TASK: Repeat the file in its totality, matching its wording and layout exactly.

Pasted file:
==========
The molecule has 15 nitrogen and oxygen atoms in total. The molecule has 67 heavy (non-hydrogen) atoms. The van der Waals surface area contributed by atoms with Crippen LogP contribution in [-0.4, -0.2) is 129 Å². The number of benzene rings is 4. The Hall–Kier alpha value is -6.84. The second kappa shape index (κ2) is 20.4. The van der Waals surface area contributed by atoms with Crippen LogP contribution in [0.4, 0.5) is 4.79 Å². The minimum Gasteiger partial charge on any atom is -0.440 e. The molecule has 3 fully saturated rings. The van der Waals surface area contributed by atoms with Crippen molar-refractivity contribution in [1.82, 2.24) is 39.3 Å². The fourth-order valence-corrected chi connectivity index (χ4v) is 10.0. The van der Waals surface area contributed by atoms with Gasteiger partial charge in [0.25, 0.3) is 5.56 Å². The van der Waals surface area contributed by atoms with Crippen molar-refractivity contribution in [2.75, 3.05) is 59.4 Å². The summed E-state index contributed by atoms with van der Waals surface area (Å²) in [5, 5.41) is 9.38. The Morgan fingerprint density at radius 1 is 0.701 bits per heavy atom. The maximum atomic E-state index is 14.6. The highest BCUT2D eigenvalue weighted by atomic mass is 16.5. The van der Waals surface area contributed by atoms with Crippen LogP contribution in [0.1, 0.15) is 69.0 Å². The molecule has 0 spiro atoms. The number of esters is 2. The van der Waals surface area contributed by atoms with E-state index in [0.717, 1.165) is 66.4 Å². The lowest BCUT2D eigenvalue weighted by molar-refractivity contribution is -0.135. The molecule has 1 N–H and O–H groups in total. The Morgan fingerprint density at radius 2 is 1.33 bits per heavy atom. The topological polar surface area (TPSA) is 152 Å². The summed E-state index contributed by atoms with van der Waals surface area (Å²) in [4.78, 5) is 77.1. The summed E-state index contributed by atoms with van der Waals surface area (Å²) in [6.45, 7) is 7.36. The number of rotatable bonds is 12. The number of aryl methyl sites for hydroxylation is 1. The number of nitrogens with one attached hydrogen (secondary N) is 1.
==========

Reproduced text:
The molecule has 15 nitrogen and oxygen atoms in total. The molecule has 67 heavy (non-hydrogen) atoms. The van der Waals surface area contributed by atoms with Crippen LogP contribution in [-0.4, -0.2) is 129 Å². The number of benzene rings is 4. The Hall–Kier alpha value is -6.84. The second kappa shape index (κ2) is 20.4. The van der Waals surface area contributed by atoms with Crippen LogP contribution in [0.4, 0.5) is 4.79 Å². The minimum Gasteiger partial charge on any atom is -0.440 e. The molecule has 3 fully saturated rings. The van der Waals surface area contributed by atoms with Crippen molar-refractivity contribution in [1.82, 2.24) is 39.3 Å². The fourth-order valence-corrected chi connectivity index (χ4v) is 10.0. The van der Waals surface area contributed by atoms with Gasteiger partial charge in [0.25, 0.3) is 5.56 Å². The van der Waals surface area contributed by atoms with Crippen molar-refractivity contribution in [2.75, 3.05) is 59.4 Å². The summed E-state index contributed by atoms with van der Waals surface area (Å²) in [5, 5.41) is 9.38. The Morgan fingerprint density at radius 1 is 0.701 bits per heavy atom. The maximum atomic E-state index is 14.6. The highest BCUT2D eigenvalue weighted by atomic mass is 16.5. The van der Waals surface area contributed by atoms with Crippen LogP contribution in [0.1, 0.15) is 69.0 Å². The molecule has 0 spiro atoms. The number of esters is 2. The van der Waals surface area contributed by atoms with E-state index in [0.717, 1.165) is 66.4 Å². The lowest BCUT2D eigenvalue weighted by molar-refractivity contribution is -0.135. The molecule has 1 N–H and O–H groups in total. The Morgan fingerprint density at radius 2 is 1.33 bits per heavy atom. The topological polar surface area (TPSA) is 152 Å². The summed E-state index contributed by atoms with van der Waals surface area (Å²) in [4.78, 5) is 77.1. The summed E-state index contributed by atoms with van der Waals surface area (Å²) in [6.45, 7) is 7.36. The number of rotatable bonds is 12. The number of aryl methyl sites for hydroxylation is 1. The number of nitrogens with one attached hydrogen (secondary N) is 1.